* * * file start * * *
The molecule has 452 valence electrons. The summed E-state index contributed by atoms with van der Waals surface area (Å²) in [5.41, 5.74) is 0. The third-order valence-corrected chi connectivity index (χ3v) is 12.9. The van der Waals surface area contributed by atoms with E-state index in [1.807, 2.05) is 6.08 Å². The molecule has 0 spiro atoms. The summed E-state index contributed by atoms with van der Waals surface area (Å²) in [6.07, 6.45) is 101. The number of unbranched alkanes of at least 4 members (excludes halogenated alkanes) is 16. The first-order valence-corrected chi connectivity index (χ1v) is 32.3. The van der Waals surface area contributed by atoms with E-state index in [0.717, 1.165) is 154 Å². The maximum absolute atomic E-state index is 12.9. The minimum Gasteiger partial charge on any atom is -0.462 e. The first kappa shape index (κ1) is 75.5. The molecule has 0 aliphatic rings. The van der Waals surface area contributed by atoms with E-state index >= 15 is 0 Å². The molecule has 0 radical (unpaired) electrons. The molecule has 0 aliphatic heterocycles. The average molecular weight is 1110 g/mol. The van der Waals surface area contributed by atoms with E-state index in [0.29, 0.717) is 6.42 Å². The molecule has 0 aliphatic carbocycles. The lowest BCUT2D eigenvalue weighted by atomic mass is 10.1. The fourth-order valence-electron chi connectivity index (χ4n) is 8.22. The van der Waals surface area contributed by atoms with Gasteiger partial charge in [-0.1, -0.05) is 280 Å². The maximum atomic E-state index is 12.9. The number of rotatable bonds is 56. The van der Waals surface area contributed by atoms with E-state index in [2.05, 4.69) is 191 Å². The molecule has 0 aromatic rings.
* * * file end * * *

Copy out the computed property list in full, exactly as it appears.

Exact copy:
The molecule has 452 valence electrons. The summed E-state index contributed by atoms with van der Waals surface area (Å²) in [5.41, 5.74) is 0. The third-order valence-corrected chi connectivity index (χ3v) is 12.9. The van der Waals surface area contributed by atoms with E-state index in [1.807, 2.05) is 6.08 Å². The molecule has 0 spiro atoms. The summed E-state index contributed by atoms with van der Waals surface area (Å²) in [6.07, 6.45) is 101. The number of unbranched alkanes of at least 4 members (excludes halogenated alkanes) is 16. The first-order valence-corrected chi connectivity index (χ1v) is 32.3. The van der Waals surface area contributed by atoms with E-state index in [0.717, 1.165) is 154 Å². The maximum absolute atomic E-state index is 12.9. The minimum Gasteiger partial charge on any atom is -0.462 e. The first kappa shape index (κ1) is 75.5. The molecule has 0 aliphatic rings. The van der Waals surface area contributed by atoms with E-state index >= 15 is 0 Å². The molecule has 0 radical (unpaired) electrons. The molecule has 0 aliphatic heterocycles. The average molecular weight is 1110 g/mol. The van der Waals surface area contributed by atoms with E-state index in [0.29, 0.717) is 6.42 Å². The molecule has 0 aliphatic carbocycles. The lowest BCUT2D eigenvalue weighted by atomic mass is 10.1. The fourth-order valence-electron chi connectivity index (χ4n) is 8.22. The van der Waals surface area contributed by atoms with Gasteiger partial charge in [-0.1, -0.05) is 280 Å². The maximum atomic E-state index is 12.9. The number of rotatable bonds is 56. The van der Waals surface area contributed by atoms with E-state index in [2.05, 4.69) is 191 Å². The molecule has 0 aromatic rings.